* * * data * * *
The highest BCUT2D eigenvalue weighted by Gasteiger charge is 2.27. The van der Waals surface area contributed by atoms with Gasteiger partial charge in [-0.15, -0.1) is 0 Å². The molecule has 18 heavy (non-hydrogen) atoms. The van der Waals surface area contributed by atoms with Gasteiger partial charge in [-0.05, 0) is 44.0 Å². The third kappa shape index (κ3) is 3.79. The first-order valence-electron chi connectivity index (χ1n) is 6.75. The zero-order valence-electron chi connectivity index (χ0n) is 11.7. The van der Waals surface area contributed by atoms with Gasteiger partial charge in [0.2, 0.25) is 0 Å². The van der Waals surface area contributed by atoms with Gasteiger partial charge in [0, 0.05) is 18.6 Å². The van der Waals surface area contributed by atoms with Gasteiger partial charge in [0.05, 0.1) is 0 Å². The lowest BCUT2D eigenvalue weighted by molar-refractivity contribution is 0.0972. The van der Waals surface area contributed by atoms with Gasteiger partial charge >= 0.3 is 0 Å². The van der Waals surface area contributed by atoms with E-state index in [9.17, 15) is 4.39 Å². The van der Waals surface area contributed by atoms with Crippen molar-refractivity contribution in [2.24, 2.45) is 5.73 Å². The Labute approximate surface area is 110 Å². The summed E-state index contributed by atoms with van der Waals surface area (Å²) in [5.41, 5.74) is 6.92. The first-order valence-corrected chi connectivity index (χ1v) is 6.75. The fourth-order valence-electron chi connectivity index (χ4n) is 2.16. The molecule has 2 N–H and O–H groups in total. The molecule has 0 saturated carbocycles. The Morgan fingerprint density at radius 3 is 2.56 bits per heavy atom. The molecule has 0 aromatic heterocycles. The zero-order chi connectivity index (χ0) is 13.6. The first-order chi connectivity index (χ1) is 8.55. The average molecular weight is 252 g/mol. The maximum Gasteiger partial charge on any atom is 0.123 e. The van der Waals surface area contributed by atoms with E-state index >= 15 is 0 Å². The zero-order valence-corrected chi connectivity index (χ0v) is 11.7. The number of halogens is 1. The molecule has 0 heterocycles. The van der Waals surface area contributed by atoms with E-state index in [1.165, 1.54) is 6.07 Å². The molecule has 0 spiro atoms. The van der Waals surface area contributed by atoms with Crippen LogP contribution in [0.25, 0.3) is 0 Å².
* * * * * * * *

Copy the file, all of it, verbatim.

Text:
The highest BCUT2D eigenvalue weighted by Gasteiger charge is 2.27. The van der Waals surface area contributed by atoms with Gasteiger partial charge in [-0.15, -0.1) is 0 Å². The molecule has 18 heavy (non-hydrogen) atoms. The van der Waals surface area contributed by atoms with Gasteiger partial charge in [-0.05, 0) is 44.0 Å². The third kappa shape index (κ3) is 3.79. The first-order valence-electron chi connectivity index (χ1n) is 6.75. The zero-order valence-electron chi connectivity index (χ0n) is 11.7. The van der Waals surface area contributed by atoms with Gasteiger partial charge in [0.2, 0.25) is 0 Å². The van der Waals surface area contributed by atoms with Gasteiger partial charge in [0, 0.05) is 18.6 Å². The van der Waals surface area contributed by atoms with Gasteiger partial charge in [0.05, 0.1) is 0 Å². The lowest BCUT2D eigenvalue weighted by molar-refractivity contribution is 0.0972. The van der Waals surface area contributed by atoms with Gasteiger partial charge >= 0.3 is 0 Å². The van der Waals surface area contributed by atoms with E-state index in [9.17, 15) is 4.39 Å². The van der Waals surface area contributed by atoms with Crippen molar-refractivity contribution in [2.24, 2.45) is 5.73 Å². The Labute approximate surface area is 110 Å². The summed E-state index contributed by atoms with van der Waals surface area (Å²) in [5.41, 5.74) is 6.92. The first-order valence-corrected chi connectivity index (χ1v) is 6.75. The fourth-order valence-electron chi connectivity index (χ4n) is 2.16. The molecule has 2 N–H and O–H groups in total. The molecule has 0 saturated carbocycles. The Morgan fingerprint density at radius 3 is 2.56 bits per heavy atom. The molecule has 0 aromatic heterocycles. The zero-order chi connectivity index (χ0) is 13.6. The first-order chi connectivity index (χ1) is 8.55. The average molecular weight is 252 g/mol. The maximum Gasteiger partial charge on any atom is 0.123 e. The van der Waals surface area contributed by atoms with E-state index >= 15 is 0 Å². The zero-order valence-corrected chi connectivity index (χ0v) is 11.7. The number of halogens is 1. The molecule has 0 heterocycles. The van der Waals surface area contributed by atoms with E-state index in [1.165, 1.54) is 6.07 Å². The molecule has 0 spiro atoms. The van der Waals surface area contributed by atoms with Crippen LogP contribution in [0.25, 0.3) is 0 Å².